As they went on, he'd begin to chat a bit more, enjoying the calmness movement brought to him. "What about you? What brought you out to Syka? You mentioned you've been here a while and I imagine that inn took a little bit to get set up; it's one of the bigger buildings that I've seen here. You've obviously got some baking and managerial skills, so you could've set up shop almost anywhere, right?"
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[Tazrae] Of Inns and Exploration

Postby Tazrae on May 30th, 2021, 2:29 am

He was easy to hold a conversation with, that much was for sure. Taz didn’t run into any barriers involving things he didn’t want to talk about or privacy he felt she was invading. That was good. She didn’t mind boundaries in topics, but it was hard to know what those were. Bandin was coming across as an open book.

She nodded about his time in Riverfall and about what he said about the Sea of Grass. Everyone loved the first snowfall, but the tenth time the water froze or one couldn’t move more than staggered oddly spaced steps because the ice was three inches thick on the cobbles in the streets one really did grow tired of the cold. “Riverfall could be very pretty.” She agreed, knowing there were good things about the city.

He didn’t seem to mind she didn’t want anything to do with hang gliding. It wasn’t her thing. She didn’t mind the water though and would be sure to offer him the use of the paddleboards Randal had made when the time was right. Guests could borrow them freely from The Protea, which was something Bandin could find out about soon enough.

She nodded at him being a smith. “It’s going to be good to actually have a Smith here. I don’t think anyone that’s met Artik can claim he’s much of one. He’s a nice enough man when he’s three sheets to the wind, but he’s surly when he’s sober. I suspect that it’s because he’s often hung over.” She added, chuckling at the memory of the time’s shed seen him completely without liquor in Stu’s trying to remedy the situation.

“I understand about making things with your own hands. I feel the same way.” She added, glancing a moment at the kitchen, before moving off to tap the loaves out of the pans and fill her basket. She quietly excused herself then for a moment, off to one of the rooms no doubt, and returned a chime or two later re-dressed. The young Innkeeper wore light cotton pants the color of sand, a white tank top that was also made of thin material. He could see a bikini top under it. Tall thick leather boots were laced to her legs, rolling well up over her knees. She had an armband shaped like a snake around one forearm and a charm bracelet on the other bare wrist. She tossed a backpack down, strapped a machete to her thick leather belt, and then pulled what looked like a compound crossbow and a sparsely populated quiver out of a side cupboard. Taz then shouldered the pack, slung the bow around her shoulder, added the quiver to her other hip.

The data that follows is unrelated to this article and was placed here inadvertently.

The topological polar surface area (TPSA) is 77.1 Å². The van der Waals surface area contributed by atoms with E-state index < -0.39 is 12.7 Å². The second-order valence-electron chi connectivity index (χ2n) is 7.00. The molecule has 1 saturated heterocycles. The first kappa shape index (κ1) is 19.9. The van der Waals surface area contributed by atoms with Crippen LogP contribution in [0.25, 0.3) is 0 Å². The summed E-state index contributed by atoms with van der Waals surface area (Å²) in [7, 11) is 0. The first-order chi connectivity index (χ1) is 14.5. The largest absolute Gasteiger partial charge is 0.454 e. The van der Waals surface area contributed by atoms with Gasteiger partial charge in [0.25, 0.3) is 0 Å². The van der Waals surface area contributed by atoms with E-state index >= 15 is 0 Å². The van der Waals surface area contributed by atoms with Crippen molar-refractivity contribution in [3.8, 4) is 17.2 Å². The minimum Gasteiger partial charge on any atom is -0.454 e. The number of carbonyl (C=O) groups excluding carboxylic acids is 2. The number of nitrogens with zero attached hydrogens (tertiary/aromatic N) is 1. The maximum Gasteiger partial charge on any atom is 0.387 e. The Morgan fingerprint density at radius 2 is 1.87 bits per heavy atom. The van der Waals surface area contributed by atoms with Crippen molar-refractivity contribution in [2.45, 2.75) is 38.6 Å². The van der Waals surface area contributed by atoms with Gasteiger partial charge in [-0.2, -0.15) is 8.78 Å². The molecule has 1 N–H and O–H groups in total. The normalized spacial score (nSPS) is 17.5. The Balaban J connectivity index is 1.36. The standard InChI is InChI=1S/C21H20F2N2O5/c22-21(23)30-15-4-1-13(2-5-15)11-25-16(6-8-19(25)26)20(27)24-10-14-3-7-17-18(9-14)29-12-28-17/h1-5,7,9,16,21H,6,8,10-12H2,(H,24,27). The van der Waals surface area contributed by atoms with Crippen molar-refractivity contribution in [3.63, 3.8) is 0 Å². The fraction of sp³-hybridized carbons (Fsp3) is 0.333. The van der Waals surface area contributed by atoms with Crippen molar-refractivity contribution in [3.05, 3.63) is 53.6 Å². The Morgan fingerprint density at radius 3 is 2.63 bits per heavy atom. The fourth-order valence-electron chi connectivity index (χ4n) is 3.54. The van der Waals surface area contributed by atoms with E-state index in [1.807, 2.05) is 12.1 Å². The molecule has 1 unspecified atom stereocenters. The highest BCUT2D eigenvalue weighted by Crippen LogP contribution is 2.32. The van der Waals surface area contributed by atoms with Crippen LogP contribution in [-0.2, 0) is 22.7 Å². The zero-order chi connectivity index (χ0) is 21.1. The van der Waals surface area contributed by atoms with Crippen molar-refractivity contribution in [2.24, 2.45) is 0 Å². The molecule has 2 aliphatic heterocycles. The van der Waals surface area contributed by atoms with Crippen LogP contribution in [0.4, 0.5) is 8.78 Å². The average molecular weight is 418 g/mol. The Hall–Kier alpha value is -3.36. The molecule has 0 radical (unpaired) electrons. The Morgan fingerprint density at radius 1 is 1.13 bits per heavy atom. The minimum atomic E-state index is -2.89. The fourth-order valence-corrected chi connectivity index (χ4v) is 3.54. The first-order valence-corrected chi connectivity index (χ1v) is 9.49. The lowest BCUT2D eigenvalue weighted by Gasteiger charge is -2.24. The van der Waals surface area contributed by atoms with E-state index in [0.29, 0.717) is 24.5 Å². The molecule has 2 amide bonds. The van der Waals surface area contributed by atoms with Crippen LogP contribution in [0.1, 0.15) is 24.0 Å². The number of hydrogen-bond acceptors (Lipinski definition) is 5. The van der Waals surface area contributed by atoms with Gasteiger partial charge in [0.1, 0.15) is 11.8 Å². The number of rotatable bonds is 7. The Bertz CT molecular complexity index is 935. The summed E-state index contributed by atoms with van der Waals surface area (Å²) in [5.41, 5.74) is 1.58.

A hatchet was laced into the side of her pack, which looked fairly light. Taz slipped into the kitchen and began loading a few things into it that looked like food. She could forage in the jungle well enough, but it was nice to have a few things to eat that didn’t require finding or killing. Her wilderness survival pack also consisted of a large waterskin that was stuffed in before the woman shouldered the pack and stuffed a leather hat on her head that fit well enough now that she had her mass of curls tamed back into a ponytail.

The girl grabbed the basket of bread then smiled. “Ready?” She added, slipping out past him.

Her dog was laying sprawled on the front porch. It’s black and white harlequin pattern standing out against the darkly stained wooden deck. The lazy thing made no indication of moving though Taz paused to give his head a scratch. “We’ll be back after a while, Creech.” She added, heading out.

Taz smiled at Bandin at his comment about it not being about the jungle but more about what the jungle was concealing out there hidden. He had dreams of riches perhaps, or finding lost cities. The truth was, they were living in a lost city… the city of Pavena. But Tazrae wouldn’t speak of that now. It was something he needed to discover on his own. People who came here slowly awakened to the concept. They couldn’t be shaken awake or shocked into knowing. They had to just realize it as they walked among the ruins and slowly began to feel the long dead city’s ghostly influence on everything about the settlement.

“Stairstep Falls is quite a distance away from here. And once you get there, its almost impossible to resist the urge to climb the falls and look out over the lake and the ruins in the middle of it.” She said thoughtfully as they stepped out on the path that led to a bigger pathway of cobbles. The trail from the cobbled pathway to The Protea was just a modest sand one, though it was littered with all kind of tracks. “We can go see it if you like, but if we do it today it will be all in a rush.” She said thoughtfully, thinking she knew of closer places with more interest than the falls. “I was thinking of taking you somewhere closer.” She added, glancing at him for a moment. The woman turned south as soon as the sand trail spilled out onto the cobbles, her basket clutched in her hands.